It is important to involve children suspected or accused of breaching the law, in the proceedings in a rights-based way, agreed judges, prosecutors and probation officers during a seminar for Czech and Slovak professionals, organised by the ICJ and Forum for Human Rights on 28 and 29 April.
The individual assessment according to Article 7 EU Directive 2016/800 on procedural safeguards for children suspected or accused in criminal proceedings should serve as a genuine right of the child, rather than as evidence, the seminar was told.
Speakers at the seminar emphasized that the actions of children often only reflect how they were treated by adults – including by parents, teachers, or public authorities, who have failed to address systemic inequalities and situations of discrimination. The contact of the child with the justice system provides an opportunity to help the child, to show them that they have rights and an important role in the society, and involve them actively in the proceedings, experts said. The environment in which the child grows up may have an important impact on the child’s behaviour.
During the seminar, professionals and experts discussed a number of practical questions, such as how to work with information in a child’s case: how sources in reports and assessments for the court should be as objective as possible, up to date, and how sources should be verified, so that information is not doubled or amplified in the individual assessments.
A considerable part of discussion in the seminar was dedicated to restorative justice principles and how these can serve professionals in contact with children in the justice system, in order to ensure the rights-based approach.
Restorative justice experts pointed out that most children grow out of crime without any intervention, and so minimum intervention is usually the best approach to prevent crime in the future. They explained the benefits of giving the child the feeling of control and involving them in the search for solutions, so they will feel respected, and are more likely to see the process as fair and are more likely to follow the decision made.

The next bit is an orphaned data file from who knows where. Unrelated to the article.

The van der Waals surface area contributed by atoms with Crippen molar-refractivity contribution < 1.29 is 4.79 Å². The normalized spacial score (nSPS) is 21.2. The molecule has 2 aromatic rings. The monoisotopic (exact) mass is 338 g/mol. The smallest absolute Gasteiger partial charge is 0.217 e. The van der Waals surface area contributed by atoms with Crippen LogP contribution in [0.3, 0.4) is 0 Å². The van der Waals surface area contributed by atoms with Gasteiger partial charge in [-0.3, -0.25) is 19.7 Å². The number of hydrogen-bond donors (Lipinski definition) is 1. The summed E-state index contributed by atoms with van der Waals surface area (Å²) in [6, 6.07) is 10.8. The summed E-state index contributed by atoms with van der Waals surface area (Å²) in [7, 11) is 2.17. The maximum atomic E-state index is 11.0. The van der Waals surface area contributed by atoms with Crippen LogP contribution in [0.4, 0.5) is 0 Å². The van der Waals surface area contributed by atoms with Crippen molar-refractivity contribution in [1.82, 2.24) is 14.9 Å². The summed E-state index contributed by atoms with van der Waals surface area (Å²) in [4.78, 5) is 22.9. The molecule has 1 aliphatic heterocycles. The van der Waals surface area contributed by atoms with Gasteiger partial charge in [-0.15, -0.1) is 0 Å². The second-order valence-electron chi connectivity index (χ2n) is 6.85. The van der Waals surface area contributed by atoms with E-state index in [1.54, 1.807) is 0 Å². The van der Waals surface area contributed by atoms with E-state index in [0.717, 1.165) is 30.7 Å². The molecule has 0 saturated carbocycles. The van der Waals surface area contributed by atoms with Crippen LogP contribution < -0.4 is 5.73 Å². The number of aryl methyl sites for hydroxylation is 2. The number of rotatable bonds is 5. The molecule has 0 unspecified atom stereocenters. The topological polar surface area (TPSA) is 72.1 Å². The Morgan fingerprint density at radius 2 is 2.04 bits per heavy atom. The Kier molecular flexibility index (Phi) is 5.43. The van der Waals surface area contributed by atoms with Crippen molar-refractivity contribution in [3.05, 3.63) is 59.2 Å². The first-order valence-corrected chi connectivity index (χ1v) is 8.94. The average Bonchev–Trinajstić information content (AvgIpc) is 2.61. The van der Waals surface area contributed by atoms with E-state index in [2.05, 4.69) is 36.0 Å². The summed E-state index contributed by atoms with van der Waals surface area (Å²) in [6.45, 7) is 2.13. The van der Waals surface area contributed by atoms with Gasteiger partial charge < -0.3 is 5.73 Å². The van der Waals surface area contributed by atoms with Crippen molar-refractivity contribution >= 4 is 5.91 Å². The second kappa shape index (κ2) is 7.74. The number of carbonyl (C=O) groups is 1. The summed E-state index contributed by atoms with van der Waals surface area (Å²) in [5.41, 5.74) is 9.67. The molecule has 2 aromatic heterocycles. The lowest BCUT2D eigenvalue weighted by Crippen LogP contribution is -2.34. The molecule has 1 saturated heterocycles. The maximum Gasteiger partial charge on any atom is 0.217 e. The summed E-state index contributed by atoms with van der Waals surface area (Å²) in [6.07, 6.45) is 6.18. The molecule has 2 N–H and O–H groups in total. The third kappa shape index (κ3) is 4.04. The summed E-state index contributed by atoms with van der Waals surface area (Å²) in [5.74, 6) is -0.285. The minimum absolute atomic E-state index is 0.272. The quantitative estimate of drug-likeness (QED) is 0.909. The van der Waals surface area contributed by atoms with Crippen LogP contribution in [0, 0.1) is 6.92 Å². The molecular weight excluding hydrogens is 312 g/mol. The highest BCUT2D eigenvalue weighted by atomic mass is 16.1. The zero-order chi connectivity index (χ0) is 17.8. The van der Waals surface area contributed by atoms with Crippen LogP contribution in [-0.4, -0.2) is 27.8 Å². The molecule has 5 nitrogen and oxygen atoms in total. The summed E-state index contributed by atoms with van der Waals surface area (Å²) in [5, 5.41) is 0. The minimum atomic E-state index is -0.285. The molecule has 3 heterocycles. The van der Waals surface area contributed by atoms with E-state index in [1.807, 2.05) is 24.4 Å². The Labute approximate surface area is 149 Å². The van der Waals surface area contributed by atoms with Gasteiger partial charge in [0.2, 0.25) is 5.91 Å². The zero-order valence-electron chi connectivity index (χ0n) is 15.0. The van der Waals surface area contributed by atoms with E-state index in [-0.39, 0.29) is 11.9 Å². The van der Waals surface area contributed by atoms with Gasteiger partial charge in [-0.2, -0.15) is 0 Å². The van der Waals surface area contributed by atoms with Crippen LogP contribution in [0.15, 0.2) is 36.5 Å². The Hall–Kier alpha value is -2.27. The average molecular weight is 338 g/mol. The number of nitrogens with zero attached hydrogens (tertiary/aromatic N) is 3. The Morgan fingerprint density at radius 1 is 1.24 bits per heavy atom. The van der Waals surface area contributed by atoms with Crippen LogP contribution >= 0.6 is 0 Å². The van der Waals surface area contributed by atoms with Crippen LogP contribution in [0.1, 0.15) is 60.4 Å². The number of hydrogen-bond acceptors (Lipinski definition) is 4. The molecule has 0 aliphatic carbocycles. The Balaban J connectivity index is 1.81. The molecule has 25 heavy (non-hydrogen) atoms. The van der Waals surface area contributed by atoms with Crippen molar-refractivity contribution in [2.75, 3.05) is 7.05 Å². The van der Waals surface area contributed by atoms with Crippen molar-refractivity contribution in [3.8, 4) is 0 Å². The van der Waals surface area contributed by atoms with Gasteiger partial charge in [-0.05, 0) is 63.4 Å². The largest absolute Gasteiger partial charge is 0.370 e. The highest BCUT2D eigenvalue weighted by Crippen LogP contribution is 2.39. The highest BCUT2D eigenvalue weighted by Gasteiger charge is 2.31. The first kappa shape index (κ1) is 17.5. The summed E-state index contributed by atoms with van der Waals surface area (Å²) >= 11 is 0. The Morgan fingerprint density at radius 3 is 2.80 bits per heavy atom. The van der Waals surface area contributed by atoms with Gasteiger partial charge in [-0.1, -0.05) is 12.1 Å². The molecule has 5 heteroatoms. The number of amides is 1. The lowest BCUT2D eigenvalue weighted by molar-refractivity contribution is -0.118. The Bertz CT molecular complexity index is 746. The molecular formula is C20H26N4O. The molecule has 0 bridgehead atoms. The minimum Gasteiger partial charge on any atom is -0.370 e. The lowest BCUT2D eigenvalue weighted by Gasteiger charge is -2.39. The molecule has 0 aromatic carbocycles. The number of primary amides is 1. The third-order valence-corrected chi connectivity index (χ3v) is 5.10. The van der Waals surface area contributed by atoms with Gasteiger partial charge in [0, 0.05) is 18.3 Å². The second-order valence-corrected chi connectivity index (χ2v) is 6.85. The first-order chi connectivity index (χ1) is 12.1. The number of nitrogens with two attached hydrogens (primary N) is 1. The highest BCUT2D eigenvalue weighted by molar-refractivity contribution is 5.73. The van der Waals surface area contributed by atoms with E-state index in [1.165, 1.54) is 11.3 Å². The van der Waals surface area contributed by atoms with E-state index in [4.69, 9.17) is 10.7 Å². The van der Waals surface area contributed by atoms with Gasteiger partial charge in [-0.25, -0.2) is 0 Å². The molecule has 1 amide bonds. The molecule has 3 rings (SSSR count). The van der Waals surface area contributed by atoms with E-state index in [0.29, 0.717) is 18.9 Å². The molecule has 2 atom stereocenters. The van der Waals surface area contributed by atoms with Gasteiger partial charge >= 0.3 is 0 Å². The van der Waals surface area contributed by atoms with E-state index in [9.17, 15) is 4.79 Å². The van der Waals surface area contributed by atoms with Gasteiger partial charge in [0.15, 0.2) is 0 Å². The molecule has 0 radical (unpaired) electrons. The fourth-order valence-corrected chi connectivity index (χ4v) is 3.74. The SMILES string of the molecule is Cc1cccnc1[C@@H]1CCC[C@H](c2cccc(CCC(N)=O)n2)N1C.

Practical exercises were part of the seminar and participants actively engaged and shared their concerns and challenges they encounter in their work.
The two seminars gathered over 50 judges, public prosecutors, probation officers and experts from the Ministry of Justice from both countries working in the field of child justice or family law. Experts included Mikiko Otani, ICJ Commissioner and member of the Committee on the Rights of the Child, Dainius Puras, former UN Special Rapporteur on the Right to Health, as well as judges and academics other EU Member States and from the European Forum on Restorative Justice, FORUM and the ICJ.
See the full agenda here:
The PRACTICE project is implemented by the ICJ-EI and Forum for Human Rigths aims at building the capacity of judges and other relevant professionals to ensure effective individual assessments of children in criminal proceedings in the Czech Republic and Slovakia. It supports the implementation of EU Directive 2016/800, as well as international human rights law obligations of the states concerned. In the second part of the project the ICJ-EI will draft and publish recommendations on individual assessments of children with specific vulnerabilities, to support an EU-wide interpretation and application of Article 7 of Directive 2016/800, in light of international human rights law.
This project was funded by the European Union’s Rights, Equality, and Citizenship Programme (2014-2020). The content of this publication represents the views of ICJ only and is its sole responsibility. The European Commission does not accept any responsibility for use that may be made of the information it contains.